3.3. Effect of Alcohol and E coli Treatments on Mean PCV of the Different Groups

There was significant difference (P<0.05) in the PCV mean values between the different groups. The mean PCV of groups exposed to 40 % alcohol with E. coli (36.67±0.88), 30 % alcohol with E. coli (37±1.08) and 20 % alcohol with E. coli (37.50±1.19) were significantly (P<0.05) less than that of groups exposed to 10 % alcohol with E. coli (39.60±1.40). Groups that consumed 10 % alcohol with E. coli, water with E. coli (41.67±0.88), and water without E. coli (42.25±1.31) were significantly (P<0.05) lower than the group that consumed 40 % alcohol without E. coli challenge (46.25±0.75), but higher than those of other mentioned groups (Figure 3).

Figure 2. Comparison of mean RBC count of the different groups
Figure 3. Comparison of mean PCV of the different groups
3.4. Effect of Alcohol and E coli Treatments on Mean Hemoglobin Concentration of the Different Groups

There was a significance (P<0.05) in the mean Hb concentration values between the groups. The groups exposed to 40 % alcohol with E. coli (10.20±0.97), 30 % alcohol with E. coli (10.40±.61) and 20 % alcohol with E. coli challenge (10.63±0.56) were significantly (P<0.05) less than the groups that consumed 10 % alcohol with E. coli (11.00±0.32). This group was significantly lower than groups that received water with E. coli (12.50±0.00) and water without E. coli challenge (12.68±0.48). Between water alone and 40 % alcohol without E. coli (12.80±0.31), there was an increase which was not statistically significant (P>0.05) (Figure 4).

3.5. Effect of Alcohol and E coli Treatments on Mean Neutrophil Counts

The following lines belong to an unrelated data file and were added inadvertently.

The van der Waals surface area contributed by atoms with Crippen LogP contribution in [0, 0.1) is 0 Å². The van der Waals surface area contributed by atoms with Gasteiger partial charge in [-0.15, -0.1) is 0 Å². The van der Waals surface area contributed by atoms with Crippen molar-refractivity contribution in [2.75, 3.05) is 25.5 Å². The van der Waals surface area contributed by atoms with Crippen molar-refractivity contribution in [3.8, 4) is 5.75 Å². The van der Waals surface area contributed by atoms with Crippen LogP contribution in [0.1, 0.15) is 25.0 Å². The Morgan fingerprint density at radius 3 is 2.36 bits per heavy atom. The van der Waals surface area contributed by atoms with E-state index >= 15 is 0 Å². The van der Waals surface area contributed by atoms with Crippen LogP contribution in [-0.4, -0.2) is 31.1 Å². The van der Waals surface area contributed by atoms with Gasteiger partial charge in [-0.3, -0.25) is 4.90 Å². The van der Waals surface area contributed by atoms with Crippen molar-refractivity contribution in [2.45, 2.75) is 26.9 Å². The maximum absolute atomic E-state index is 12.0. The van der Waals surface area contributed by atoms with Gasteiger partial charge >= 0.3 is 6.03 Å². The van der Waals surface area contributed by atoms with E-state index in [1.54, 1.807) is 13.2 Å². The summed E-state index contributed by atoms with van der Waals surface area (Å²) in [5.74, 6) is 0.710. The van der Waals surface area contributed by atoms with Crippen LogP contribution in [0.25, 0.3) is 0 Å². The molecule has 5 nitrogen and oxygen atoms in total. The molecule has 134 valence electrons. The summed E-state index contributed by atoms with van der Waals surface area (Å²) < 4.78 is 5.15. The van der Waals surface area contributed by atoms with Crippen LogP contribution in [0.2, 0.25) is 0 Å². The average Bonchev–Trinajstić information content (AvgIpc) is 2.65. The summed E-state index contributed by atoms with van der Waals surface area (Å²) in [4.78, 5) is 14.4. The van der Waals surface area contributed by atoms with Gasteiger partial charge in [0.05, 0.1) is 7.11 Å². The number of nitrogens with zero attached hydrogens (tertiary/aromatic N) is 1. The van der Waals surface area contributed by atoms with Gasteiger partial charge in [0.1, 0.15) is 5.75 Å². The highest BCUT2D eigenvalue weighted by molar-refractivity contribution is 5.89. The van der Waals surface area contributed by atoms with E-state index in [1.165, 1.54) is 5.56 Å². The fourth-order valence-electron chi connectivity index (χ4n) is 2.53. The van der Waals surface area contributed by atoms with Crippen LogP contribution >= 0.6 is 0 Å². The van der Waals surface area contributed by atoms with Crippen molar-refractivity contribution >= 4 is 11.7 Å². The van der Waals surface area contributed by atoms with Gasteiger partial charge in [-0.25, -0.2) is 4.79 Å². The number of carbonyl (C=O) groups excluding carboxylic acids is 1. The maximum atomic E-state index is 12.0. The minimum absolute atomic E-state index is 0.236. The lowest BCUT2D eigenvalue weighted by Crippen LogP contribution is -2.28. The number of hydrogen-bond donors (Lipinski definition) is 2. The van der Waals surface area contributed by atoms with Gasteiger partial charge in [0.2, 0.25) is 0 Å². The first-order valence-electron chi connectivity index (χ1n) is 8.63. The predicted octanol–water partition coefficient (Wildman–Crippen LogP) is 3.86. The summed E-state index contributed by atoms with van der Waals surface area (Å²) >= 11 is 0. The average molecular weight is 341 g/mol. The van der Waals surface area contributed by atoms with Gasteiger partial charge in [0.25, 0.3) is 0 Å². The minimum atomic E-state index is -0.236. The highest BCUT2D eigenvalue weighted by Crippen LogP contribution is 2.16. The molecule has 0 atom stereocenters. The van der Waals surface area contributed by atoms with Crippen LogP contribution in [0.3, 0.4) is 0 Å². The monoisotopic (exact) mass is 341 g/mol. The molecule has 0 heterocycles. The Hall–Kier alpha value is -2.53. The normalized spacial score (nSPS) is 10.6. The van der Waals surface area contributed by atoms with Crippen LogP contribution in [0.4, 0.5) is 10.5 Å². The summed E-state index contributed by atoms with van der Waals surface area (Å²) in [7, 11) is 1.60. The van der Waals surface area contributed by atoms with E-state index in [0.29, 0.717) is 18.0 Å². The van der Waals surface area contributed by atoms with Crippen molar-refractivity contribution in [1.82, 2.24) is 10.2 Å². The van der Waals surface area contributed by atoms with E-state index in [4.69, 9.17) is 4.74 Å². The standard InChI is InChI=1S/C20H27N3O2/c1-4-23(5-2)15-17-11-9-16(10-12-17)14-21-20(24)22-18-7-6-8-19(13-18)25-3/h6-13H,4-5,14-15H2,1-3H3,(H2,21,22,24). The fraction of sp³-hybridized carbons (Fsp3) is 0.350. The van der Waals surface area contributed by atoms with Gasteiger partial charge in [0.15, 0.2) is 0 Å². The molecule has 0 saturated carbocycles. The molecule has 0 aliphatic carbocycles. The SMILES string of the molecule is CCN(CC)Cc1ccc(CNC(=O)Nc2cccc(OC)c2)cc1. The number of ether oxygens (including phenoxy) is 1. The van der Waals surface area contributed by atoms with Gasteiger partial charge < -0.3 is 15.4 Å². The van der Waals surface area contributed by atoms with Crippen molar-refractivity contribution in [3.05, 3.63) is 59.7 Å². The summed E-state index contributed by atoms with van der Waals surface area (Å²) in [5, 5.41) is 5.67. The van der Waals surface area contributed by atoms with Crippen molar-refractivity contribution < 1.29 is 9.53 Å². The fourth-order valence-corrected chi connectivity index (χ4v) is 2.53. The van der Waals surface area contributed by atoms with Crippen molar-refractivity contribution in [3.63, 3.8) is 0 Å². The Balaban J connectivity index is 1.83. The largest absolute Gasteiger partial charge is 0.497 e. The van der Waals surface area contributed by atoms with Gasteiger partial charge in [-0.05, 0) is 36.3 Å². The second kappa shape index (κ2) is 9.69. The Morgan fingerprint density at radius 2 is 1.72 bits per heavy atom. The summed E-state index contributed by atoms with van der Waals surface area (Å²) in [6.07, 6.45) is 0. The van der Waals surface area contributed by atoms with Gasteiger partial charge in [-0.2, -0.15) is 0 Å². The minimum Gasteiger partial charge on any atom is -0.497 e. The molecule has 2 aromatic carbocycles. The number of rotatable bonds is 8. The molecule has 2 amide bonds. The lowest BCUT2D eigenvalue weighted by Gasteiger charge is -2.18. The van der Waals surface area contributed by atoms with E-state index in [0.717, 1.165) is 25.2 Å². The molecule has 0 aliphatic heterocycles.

Neutrophil value across the various groups as seen in Figure 5 reveals that water without E. coli challenge (832.25±171.32) and 40 % alcohol with E. coli (889.33±27.65) are significantly (P<0.05) lower than the mean value from 40 % alcohol without E. coli (2006.0±181.07). However, 40 % alcohol without E. coli is significantly (P<0.05) lower than water with E. coli (2437.7±101.33) and 30 % alcohol with E. coli (2538.0±687.65). 20 % alcohol with E. coli (3535.0±9.00.26) and 10 % alcohol with E. coli (4787.0±151.38) had mean values significantly higher than all other groups (Figure 5).

Figure 4. Comparison of mean Hemoglobin concentration of the different groups
Figure 5. Comparison of mean Neutrophil counts of the different groups
3.6. Effect of Alcohol and E coli treatments on mean Lymphocyte counts

Lymphocyte analysis revealed that 40 % alcohol with E. coli (1669.3±40.34) was significantly (P<0.05) lower than 40 % alcohol without E. coli (2827.2±139.28). Water with E. coli (3750.0±155.89), 30% alcohol with E. coli (3904.5±396.31), 20 % alcohol with E. coli (4206.83±1049.92) and 10 % alcohol with E. coli (4275.80±29.95) had means that were significantly (P<0.05) greater than the group with 40 % alcohol without E. coli (1669.30±40.34). The positive control group that took water without any E. coli challenge (5303.80±609.76) had the greatest lymphocyte value and this was significantly different from all other groups (Figure 6).

Figure 6. Comparison of mean Lymphocyte counts of the different groups
3.7. Effect of Alcohol and E coli Treatments on Mean Monocytes Counts

The monocyte analysis revealed that 40 % alcohol without E. coli (17.00±12.02), 10 % alcohol with E. coli (46.80±29.57), 40 % alcohol with E. coli (69.00±1.15), water without E. coli (75.75±10.00) and 30 % alcohol with E. coli (112.25±11.89) were all significantly (P<0.05) lower than group exposed to 20 % alcohol with E. coli (318.25±146.24). There was no defined progression in the mean values in this analysis (Figure 7).

Figure 7. Comparison of mean Monocytes counts of the different groups

4. Discussion